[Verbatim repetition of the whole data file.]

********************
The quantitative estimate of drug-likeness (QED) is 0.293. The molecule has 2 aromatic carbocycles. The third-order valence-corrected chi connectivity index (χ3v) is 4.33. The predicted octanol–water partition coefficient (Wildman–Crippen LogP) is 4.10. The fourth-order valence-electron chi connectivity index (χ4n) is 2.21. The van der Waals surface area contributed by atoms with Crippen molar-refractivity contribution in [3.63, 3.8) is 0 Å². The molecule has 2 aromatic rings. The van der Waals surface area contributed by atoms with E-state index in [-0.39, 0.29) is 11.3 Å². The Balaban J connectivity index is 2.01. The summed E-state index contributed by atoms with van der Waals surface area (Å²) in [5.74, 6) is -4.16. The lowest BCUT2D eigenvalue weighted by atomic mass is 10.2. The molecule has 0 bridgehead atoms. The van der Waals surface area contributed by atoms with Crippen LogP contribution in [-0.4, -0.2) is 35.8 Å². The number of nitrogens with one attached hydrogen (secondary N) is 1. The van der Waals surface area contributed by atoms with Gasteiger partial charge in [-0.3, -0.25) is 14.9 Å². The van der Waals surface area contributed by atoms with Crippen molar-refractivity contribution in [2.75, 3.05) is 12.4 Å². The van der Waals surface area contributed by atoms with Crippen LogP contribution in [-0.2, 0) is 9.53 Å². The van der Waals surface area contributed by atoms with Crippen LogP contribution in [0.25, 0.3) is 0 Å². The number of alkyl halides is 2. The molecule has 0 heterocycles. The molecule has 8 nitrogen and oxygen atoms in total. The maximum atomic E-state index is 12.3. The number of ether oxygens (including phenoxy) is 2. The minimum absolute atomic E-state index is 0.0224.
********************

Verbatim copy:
The quantitative estimate of drug-likeness (QED) is 0.293. The molecule has 2 aromatic carbocycles. The third-order valence-corrected chi connectivity index (χ3v) is 4.33. The predicted octanol–water partition coefficient (Wildman–Crippen LogP) is 4.10. The fourth-order valence-electron chi connectivity index (χ4n) is 2.21. The van der Waals surface area contributed by atoms with Crippen molar-refractivity contribution in [3.63, 3.8) is 0 Å². The molecule has 2 aromatic rings. The van der Waals surface area contributed by atoms with E-state index in [-0.39, 0.29) is 11.3 Å². The Balaban J connectivity index is 2.01. The summed E-state index contributed by atoms with van der Waals surface area (Å²) in [5.74, 6) is -4.16. The lowest BCUT2D eigenvalue weighted by atomic mass is 10.2. The molecule has 0 bridgehead atoms. The van der Waals surface area contributed by atoms with Crippen LogP contribution in [-0.4, -0.2) is 35.8 Å². The number of nitrogens with one attached hydrogen (secondary N) is 1. The van der Waals surface area contributed by atoms with Gasteiger partial charge in [-0.3, -0.25) is 14.9 Å². The van der Waals surface area contributed by atoms with Crippen molar-refractivity contribution in [2.75, 3.05) is 12.4 Å². The van der Waals surface area contributed by atoms with Crippen LogP contribution in [-0.2, 0) is 9.53 Å². The van der Waals surface area contributed by atoms with Crippen LogP contribution in [0.25, 0.3) is 0 Å². The number of alkyl halides is 2. The molecule has 0 heterocycles. The molecule has 8 nitrogen and oxygen atoms in total. The maximum atomic E-state index is 12.3. The number of ether oxygens (including phenoxy) is 2. The minimum absolute atomic E-state index is 0.0224.